Here are the stages of the appeal, which started back in July 2020.
First Stage - Service and filing of appeal papers (Done)
To bring an appeal, the party who wants to challenge the decision must serve the appeal papers on the other parties, and file them with the Court of Appeals and the district court or governmental agency, before the deadline to appeal. If the party filing the appeal does not meet the deadline for appeal, the Court of Appeals has no jurisdiction and cannot review the decision. The Court of Appeals cannot increase the time to serve and file a civil appeal, or extend the deadline for any reason.
Second Stage - Transcript and record preparation (Done)
After the documents to start the appeal are filed, the district court prepares the record of what happened in the district court or the government agency. The record includes exhibits and papers filed with the district court or government agency decision-maker, and may include a written record (a transcript) of testimony presented by witnesses and parties. After the record is prepared, it will be sent to the Court of Appeals to be reviewed in the appeal.
When the Court of Appeals is deciding an appeal, only the evidence presented to the district court or agency decision-maker will be considered; the Court of Appeals cannot consider any new evidence on appeal.
Third Stage - Briefing (Done)
The appellant must file a written argument (called a brief) with the Court and serve it on the other parties.
After the appellant's brief is served and filed, the other parties to the appeal submit their written arguments, explaining why they think the Court of Appeals should affirm the decision. After the other parties file their briefs, the appellant may also choose to file a reply brief.
Fourth Stage - Nonoral conference or oral arguments (Done)
After the respondent’s brief has been filed (or after the time to file briefs has expired), the appeal is ready to be scheduled and assigned to a panel of three judges. The appeal will be scheduled for either an oral argument or a nonoral conference:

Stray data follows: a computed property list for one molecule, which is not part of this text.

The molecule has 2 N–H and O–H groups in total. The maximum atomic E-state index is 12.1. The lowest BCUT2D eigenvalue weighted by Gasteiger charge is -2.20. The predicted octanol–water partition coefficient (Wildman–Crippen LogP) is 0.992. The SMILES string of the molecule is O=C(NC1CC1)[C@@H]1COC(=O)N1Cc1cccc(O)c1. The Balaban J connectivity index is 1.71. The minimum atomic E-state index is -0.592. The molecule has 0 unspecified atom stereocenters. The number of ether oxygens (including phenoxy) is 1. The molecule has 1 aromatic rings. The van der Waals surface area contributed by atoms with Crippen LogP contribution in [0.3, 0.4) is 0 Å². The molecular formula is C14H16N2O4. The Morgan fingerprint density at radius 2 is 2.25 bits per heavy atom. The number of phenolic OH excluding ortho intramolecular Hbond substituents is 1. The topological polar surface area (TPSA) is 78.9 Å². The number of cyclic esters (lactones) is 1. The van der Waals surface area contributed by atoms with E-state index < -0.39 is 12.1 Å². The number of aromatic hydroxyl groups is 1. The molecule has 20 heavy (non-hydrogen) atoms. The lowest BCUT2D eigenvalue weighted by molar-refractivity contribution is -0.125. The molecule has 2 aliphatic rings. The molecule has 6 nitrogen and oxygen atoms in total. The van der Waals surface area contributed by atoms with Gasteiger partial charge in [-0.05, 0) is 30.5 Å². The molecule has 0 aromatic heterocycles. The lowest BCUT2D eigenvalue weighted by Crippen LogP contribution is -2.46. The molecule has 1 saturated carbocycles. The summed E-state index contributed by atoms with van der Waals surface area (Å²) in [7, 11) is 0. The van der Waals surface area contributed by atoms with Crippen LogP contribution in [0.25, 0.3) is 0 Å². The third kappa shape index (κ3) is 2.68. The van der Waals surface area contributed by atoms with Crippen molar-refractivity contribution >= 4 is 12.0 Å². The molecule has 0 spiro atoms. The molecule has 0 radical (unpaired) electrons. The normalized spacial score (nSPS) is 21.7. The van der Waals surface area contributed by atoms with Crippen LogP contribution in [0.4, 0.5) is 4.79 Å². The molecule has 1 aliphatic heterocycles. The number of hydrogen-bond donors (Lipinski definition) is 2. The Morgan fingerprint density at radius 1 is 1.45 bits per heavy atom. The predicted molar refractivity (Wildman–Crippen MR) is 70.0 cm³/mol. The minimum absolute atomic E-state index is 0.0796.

Oral arguments may be scheduled for appeals where all parties have lawyers and where the lawyers request oral argument. At oral argument, the attorneys appear before the three-judge panel to explain their arguments and answer the judges’ questions. All oral arguments are open to the public. The parties are welcome to attend the oral arguments to listen to what their lawyers say, but the parties themselves cannot testify or present arguments. After an oral argument, the judges will discuss the appeal in private and decide the outcome.
After the Court of Appeals schedules the appeal for oral argument or nonoral conference, the parties or their attorneys will receive a Notice of Oral Argument or Notice of Nonoral Conference, which will include (1) the date, time, and location of the oral argument or the date of the nonoral conference and (2) the names of the judges who are assigned to hear the appeal. For most appeals, the parties receive the Notice of Oral Argument or Notice of Nonoral Conference within 1-2 months after the appeal becomes ready for scheduling. However, scheduling depends upon multiple factors, including the current case load before the Court of Appeals and the lawyers’ availability, so the time it takes to schedule an appeal can vary.
The date of the oral argument or nonoral conference is typically 1-2 months after the date the parties receive the Notice of Oral Argument or Notice of Nonoral Conference.
Fifth and Final Stage - Decision (Done)
In most cases, a written decision (called an opinion) will be filed within 90 days after the date of the nonoral conference or the oral argument. The opinion explains the reasons for the judges' decision on appeal. The Court of Appeals will not reconsider or rehear an appeal after the opinion has been filed. All decisions of the court are public information and are available free of charge. Appellate opinions are accessible on the Minnesota Judicial Branch’s website and other Internet sources. After an opinion is filed, it cannot be removed from the Internet.